Several opinions had been made available to explain the origin and existence of various forms of life. The existing living beings show characteristic resemblances in form and functions. There are evidences for succession of several types of living organisms occupying earth. Populations of animals and Plants tend to undergo predictable changes in their population intensities. An explanation to all these interesting natural happenings had been attempted through various modern theories of evolution. An initiation for such evolutionary thought process was well provided by Lamarck. This evolutionary theorizing culminates in the modern synthetic theory of evolution afforded by different fields in biology.
Jean Baptiste de Lamarck (1744 - 1829) is well known for his theory of evolution. In 1809 he published his book titled 'Philosophie Zoologique'. This book contains his views on evolutionary mechanisms. Eventhough the views of Lamarck are not fully accepted, he occupies a very important place in the history of evolutionary thought.
The theory of evolution as proposed by Lamarck is popularly known as the 'theory of inheritance of acquired characters'. According to this theory modifications or changes acquired during the life time of an organism can automatically be transmitted to succeeding generations. While elaborating this theory, Lamarck advanced four laws or propositions.
'In evolution, during course of time, organisms or their component parts gradually tend to increase in size.
Lamarck cited the evolution of horses as an example to explain this law. The modern horses, namely, Equus evolved from very small ancestral forms called Hyracotherium or Eohippus. Such small forms survived years ago. They gradually evolved into larger modern Equus.
Lamarck's opinion was based on fossils of several intermediate ancestors of horses. Whose fossils had already been discovered. However during recent years various other fossils had been obtained. Of these fossils, some of them are much smaller than their immediate ancestors. This finding is against the view already expresed by Lamarck. Thus the first law of Lamarck lost its significance.
'If an organism is 'in need' of an organ, sooner or later it will arise.
This view of Lamarck emphasized the significance of mind and its thinking being related to needs in an environment. Thus, according to Lamarck a continuous thinking for several generations can lead to the origin of an adaptive character. Lamarck elaborated his view citing the lengthening of neck in giraffee over the years.
It is known through fossil records that the ancestors of modern giraffe were small and they had short neck and forelimbs. They lived in the grasslands of Africa. These ancestral animals were feeding on grasses and the leaves of small trees nearby. Gradually, as the grasslands were transformed into deserts, the animals became dependent on trees for food. Due to competition for food they had to stretch their neck for more leaves. They strained their neck for several generations with a very strong inner feeling to have longer neck. This strong desire, in course of time, led to gradual increase in the length of neck and forelimbs.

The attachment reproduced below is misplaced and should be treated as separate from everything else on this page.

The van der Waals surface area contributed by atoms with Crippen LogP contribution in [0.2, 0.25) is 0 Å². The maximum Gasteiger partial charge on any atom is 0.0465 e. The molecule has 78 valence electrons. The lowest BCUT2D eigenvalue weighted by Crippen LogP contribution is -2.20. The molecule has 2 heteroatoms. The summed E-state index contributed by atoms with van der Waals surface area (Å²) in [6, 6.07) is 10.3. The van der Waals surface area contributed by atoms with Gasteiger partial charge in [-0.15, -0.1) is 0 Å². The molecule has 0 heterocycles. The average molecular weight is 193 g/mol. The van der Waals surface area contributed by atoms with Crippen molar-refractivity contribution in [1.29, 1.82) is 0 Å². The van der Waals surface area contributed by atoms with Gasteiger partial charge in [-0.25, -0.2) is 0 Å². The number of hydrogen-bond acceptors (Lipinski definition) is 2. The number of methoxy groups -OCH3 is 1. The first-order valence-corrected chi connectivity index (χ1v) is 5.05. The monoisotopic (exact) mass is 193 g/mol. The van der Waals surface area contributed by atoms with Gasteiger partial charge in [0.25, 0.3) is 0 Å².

In this explanation Lamarck considered that mere 'want' or 'inner f e e l i n g ' to possess a particular character can lead to theorigin of such a character. This view of Lamarck is not accepted by modern evolutionists.
According to this law, constant use of an organ changes its efficiency and makes that organ to increase in size with better development. Similarly if an organ is not used for a long time, it might lead to reduction in efficiency and size of that organ. The development of hand muscles of a blacksmith and thigh muscles in the legs of an experienced runner were quoted as examples. Eventhough this view of Lamarck is correct and acceptable, it is not relevant to evolution due to lack of inheritance.
'Bodily changes or new charateristics obtained by an organism during its life time will automatically get transferred to the next generation'.
While proposing this law, Lamarck did not provide any specific example. He simply believed that due to conditions prevalent in an environment, an organism can use an organ extensively and such an usage can lead to more efficient and perfect nature of that organ. Similarly, an organ not used for a longer period would degenerate. These perfect or degenerate characteristics will be inherited by subsequent generations resulting in new types.
The IV Law of Lamarck had been subjected to severe criticisms. Several experiments had been carried out, either to prove or disprove this concept.
In 1890, the German Scientist, August Weismann performed some experiments with the rats. He selected a set of healthy male and female rats. He started cutting their tails continually for more than twenty generations. This experiment was performed to verify inheritance of the acquired character, namely the tailless condition. Interestingly such a condition was never observed in any of the young rats born. This finding led to the proposition of the theory, that any change to the body regions (somatoplasm) will not have influence over the reproductive cells (Germplasm). Thus Weismann, for the first time segregated germplasm from the somatoplasm.
This lead to the formulation of the 'Germplasm theory' which states that 'any change to the somatoplam will not have an influence over the germplasm'.